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EU data protection advisers issue highly critical report on draft Cyber crime Convention
01 April 2001
As the Council of Europe seeks to conclude discussions on the draft Convention on cyber crime the EU's data protection advisory group recommends that "the public debate be prolonged" and that it include "all parties concerned (human rights organisations, industry, etc.)," and not just the police and law enforcement officials (including the U.S. Department of Justice) who have dominated the drafting process. In their report, adopted on 22 March 2001, they also oppose any attempt to force network and service providers to keep data to meet the demands of the law enforcement community - who want all data (phone-calls, e-mails, faxes, internet usage) to be retained for at least seven years.
The Council of the European Union (the 15 EU governments) has already decided that its member states should sign up to the Convention when it is adopted. The European Commission is proposing that the Convention be amended to allow for the European Community to accede to it without the need for further legislation. This is through what the Commission paper calls: "the "forward-looking" EC participation clause" (see below for full-text).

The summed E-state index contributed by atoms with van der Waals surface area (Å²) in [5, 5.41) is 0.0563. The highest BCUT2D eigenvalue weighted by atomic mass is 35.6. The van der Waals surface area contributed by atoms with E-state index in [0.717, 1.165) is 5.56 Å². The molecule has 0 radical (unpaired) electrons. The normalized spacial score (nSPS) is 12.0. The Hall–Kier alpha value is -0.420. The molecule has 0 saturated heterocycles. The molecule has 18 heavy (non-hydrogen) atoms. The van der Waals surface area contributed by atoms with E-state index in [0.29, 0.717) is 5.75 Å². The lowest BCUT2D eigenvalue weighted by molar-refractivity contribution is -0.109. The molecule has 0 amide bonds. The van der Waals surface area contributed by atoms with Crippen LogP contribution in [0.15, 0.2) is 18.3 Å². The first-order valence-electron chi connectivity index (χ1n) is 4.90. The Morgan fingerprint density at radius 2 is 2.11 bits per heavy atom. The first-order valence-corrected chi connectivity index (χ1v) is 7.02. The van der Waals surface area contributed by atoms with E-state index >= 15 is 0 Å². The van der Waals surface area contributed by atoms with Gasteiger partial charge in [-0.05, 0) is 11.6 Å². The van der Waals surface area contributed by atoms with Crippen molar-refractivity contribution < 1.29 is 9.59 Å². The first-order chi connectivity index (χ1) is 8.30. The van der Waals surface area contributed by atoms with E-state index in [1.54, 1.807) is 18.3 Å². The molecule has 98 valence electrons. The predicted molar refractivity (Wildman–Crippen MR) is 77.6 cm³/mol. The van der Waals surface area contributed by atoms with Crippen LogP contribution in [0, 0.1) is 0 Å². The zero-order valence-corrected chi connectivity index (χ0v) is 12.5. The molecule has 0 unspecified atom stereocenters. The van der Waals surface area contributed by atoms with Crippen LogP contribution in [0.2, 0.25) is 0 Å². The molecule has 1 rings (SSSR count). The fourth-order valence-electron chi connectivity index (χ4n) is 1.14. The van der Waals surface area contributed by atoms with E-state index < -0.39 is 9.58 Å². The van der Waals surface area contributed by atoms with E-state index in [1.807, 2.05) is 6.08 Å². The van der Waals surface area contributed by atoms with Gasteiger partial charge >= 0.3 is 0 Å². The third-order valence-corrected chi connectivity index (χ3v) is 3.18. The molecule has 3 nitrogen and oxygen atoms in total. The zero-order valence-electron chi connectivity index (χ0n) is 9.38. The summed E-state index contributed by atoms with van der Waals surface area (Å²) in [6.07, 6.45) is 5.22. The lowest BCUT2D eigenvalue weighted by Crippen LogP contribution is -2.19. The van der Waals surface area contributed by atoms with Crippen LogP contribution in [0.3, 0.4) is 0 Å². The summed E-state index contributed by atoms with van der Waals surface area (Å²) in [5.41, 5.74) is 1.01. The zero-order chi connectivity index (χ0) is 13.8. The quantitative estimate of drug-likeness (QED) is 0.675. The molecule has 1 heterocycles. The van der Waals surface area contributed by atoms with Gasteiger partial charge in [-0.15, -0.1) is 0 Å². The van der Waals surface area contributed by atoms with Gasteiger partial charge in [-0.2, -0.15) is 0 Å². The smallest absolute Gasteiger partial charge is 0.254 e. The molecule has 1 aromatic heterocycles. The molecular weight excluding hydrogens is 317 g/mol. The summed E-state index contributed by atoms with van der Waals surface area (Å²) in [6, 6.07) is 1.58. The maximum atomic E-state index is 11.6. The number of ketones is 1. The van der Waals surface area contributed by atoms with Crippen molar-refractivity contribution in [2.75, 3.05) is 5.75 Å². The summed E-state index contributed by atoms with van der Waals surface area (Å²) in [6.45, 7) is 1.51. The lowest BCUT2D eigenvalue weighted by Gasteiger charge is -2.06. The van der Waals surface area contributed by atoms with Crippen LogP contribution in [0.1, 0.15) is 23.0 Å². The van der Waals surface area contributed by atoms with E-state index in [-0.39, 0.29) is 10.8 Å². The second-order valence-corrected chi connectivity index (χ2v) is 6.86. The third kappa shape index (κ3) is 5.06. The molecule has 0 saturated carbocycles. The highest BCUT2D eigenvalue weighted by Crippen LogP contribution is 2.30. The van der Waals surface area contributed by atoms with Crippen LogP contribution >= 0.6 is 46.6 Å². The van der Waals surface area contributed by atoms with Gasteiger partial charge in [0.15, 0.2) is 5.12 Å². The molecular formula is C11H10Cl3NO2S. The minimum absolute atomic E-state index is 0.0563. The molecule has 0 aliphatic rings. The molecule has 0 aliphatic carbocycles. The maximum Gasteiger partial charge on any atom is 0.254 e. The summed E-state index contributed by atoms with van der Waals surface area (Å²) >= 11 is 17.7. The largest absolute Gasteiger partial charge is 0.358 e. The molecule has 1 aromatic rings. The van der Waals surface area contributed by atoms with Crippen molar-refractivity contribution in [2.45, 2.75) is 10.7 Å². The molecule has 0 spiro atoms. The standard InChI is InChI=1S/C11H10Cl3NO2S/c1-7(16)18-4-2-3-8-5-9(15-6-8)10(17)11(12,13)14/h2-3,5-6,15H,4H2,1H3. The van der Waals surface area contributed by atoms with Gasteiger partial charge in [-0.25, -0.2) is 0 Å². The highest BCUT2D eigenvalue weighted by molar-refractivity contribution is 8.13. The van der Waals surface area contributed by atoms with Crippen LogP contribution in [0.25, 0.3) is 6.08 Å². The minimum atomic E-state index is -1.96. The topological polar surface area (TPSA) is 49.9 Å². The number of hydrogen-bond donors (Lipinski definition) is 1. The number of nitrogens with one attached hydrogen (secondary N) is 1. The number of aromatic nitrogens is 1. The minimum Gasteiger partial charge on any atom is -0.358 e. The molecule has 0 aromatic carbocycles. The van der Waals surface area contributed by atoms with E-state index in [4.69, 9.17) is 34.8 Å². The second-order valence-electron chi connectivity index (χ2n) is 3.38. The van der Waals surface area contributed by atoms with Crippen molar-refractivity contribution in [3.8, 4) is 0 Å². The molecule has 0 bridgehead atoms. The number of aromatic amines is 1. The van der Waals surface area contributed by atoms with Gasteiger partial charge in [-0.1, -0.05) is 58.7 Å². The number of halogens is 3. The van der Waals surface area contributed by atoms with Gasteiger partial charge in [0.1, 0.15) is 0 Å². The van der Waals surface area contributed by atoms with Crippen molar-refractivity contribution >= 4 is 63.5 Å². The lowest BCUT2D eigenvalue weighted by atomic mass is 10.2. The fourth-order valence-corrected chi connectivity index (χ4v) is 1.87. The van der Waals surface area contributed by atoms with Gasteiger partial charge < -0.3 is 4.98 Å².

The EU data protection report says:
"The position proposed in the current draft convention (public version 25) not to oblige signatories to compel service providers to retain traffic data of all communications should in no way be revised.
The Working Party regrets the very late release of relevant documents. The Working Party considers it highly desirable that the public debate be prolonged involving all parties concerned( human rights organisations, industry etc.) before the Parliamentary Assembly of the Council of Europe debates and decides.
The Working Party is of the view that a large number of the deficiencies highlighted before in this opinion, apparently result from the fact that the Council of Europe has not made the best possible use of the available expertise in data protection matters. The Working Party therefore invites the Council of Europe, and especially the EU Member States, to consult their data protection experts before finalising their position on the draft Convention, and to make the best possible use of their contributions.
The Working Party invites the Council of Europe, the European Commission, the European Parliament and Member States to take into account this opinion. The Working Party reserves the possibility to issue further comments."
Full-text of report: Report
Statewatch report: Commentary
Draft Council of Europe Convention on cyber-crime, 9 March 2001: Cyber-crime
CoE explanatory memorandum: Explanatory
Commission staff working paper: Accession of the EC and disconnection clause: Paper